The question is: Will state governments be able to afford the French company’s asking price for a vaccine that U.S. Army helped bring to fruition?
Rebekah Gee, Louisiana’s secretary of health, told NPR that her state is in the middle of a financial crisis and is looking at cutting money allocated to fight the Zika virus carried mainly by the Aedes aegypti — the B-52 of mosquitos.
“God forbid we have a Zika outbreak,” she told NPR.
The virus can inflict devastating birth defects for fetuses, including microencephaly, in which babies are born with underdeveloped brains and small heads. More birth defects related to the virus are expected in 2017 in Florida and throughout the U.S.
The total number of Zika cases reported in Florida in 2016 was 1,384. The total number of Zika cases reported in Florida for 2017 so far is 18.
The U.S. Army plans to grant an exclusive license to Sanofi Pasteur, Inc. to manufacture and sell the vaccine after it testing. Gee said the French pharmaceutical giant could set a price that is too high for states like Louisianna.
NPR reports that Gee is just one among a growing number of public officials and activists expressing concern. They want Sanofi to agree in writing to show restraint when it sets the price for the vaccine.
Doctors without Borders and Knowledge Ecology International have asked the Army to delay granting Sanofi the exclusive license until the company agrees to reasonable price terms. Former Democratic Presidential candidate, U.S. Sen. Bernie Sanders and Louisiana Gov. John Bel Edwards have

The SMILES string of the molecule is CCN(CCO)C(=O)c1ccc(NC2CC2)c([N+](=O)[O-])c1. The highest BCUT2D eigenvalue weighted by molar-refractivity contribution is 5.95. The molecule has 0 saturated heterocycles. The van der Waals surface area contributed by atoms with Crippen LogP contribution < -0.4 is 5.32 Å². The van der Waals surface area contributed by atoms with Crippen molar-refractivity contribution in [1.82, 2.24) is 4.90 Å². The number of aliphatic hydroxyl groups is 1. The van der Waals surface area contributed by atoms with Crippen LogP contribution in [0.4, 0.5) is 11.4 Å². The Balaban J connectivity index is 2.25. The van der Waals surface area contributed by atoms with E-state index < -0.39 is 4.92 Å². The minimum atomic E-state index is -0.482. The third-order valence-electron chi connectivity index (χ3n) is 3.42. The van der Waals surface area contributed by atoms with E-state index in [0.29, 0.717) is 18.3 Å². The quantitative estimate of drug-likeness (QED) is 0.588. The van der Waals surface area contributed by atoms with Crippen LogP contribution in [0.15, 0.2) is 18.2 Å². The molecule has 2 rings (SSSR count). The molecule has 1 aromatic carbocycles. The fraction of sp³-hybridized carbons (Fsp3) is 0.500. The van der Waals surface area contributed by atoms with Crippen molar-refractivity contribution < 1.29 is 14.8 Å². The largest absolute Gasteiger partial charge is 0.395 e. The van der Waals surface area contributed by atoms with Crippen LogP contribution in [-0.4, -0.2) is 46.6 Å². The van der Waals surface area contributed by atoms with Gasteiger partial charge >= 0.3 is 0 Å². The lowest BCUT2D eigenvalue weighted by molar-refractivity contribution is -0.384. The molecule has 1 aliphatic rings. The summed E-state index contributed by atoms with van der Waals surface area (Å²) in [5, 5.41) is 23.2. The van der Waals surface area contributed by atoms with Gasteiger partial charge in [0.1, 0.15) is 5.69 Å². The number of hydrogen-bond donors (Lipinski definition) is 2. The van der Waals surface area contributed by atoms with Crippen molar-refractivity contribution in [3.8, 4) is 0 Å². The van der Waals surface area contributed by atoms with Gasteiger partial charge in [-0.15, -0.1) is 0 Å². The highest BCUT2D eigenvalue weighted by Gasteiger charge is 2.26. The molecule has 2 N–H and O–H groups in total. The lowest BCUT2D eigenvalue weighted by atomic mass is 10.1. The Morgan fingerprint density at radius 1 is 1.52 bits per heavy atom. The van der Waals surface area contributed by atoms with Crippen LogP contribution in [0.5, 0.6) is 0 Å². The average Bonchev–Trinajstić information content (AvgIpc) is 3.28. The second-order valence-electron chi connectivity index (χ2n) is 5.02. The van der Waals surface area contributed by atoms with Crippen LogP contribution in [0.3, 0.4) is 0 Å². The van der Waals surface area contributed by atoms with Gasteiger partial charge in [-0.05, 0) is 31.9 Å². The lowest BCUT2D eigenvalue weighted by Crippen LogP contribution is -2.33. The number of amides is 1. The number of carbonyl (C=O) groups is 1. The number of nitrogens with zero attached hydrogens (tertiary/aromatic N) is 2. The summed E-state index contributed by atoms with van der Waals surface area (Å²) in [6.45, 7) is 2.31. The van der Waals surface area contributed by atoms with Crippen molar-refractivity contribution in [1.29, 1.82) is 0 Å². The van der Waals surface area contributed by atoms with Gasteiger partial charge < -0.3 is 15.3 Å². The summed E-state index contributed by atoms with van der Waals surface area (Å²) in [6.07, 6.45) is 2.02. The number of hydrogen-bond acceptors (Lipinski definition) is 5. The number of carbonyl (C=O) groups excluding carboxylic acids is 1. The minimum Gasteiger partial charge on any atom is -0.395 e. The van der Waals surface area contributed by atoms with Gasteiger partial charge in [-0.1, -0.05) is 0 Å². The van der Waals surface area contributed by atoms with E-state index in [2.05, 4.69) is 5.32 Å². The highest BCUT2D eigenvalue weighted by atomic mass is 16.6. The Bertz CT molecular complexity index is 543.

Former Democratic Presidential candidateU.S. Sen. Bernie Sanders and Louisiana Gov. John Bel Edwards have also asked the Army to get such a guarantee.
“If the American public funds the life-saving intervention, we need price protections for states that have to foot the bill,” Gee says.
Louisianna is in such a tight financial bind, Gee says, lawmakers will have to choose between funding for K-12 education and the Zika vaccine.
Jamie Love, director of Knowledge Ecology International, a non-profit public interest group, said the inventors of the vaccine are all federal employees whose salaries are paid by the U.S. taxpayer. Furthermore, the U.S. Army did all the Phase I research and testing so there is no research and development cost to Sanofi.
Sanofi told NPR that it has incurred a substantial cost, dedicating 60 scientists full time to the Zika vaccine.
If plans remain, the Department of Health and Human Services will give Sanofi $43 million for a Phase II trial. This will determine the success rate of the vaccine and any side-effects. If the vaccine passes, then the agency will then give another $130 million to Sanofi for a Phase III trial.
To read all of the NPR story on the Health News Florida website, click here.
Sick of hearing about Zika already? Get used to it as more birth defects related to the virus are expected in 2017 in Florida and throughout the U.S.
This summer, there will be a full-court press by health officials against Zika.
“It’s not something to be taken lightly,” said Dr. Alina Alonso, head of the Palm Beach County Health Department, in an interview with The Palm Beach Post.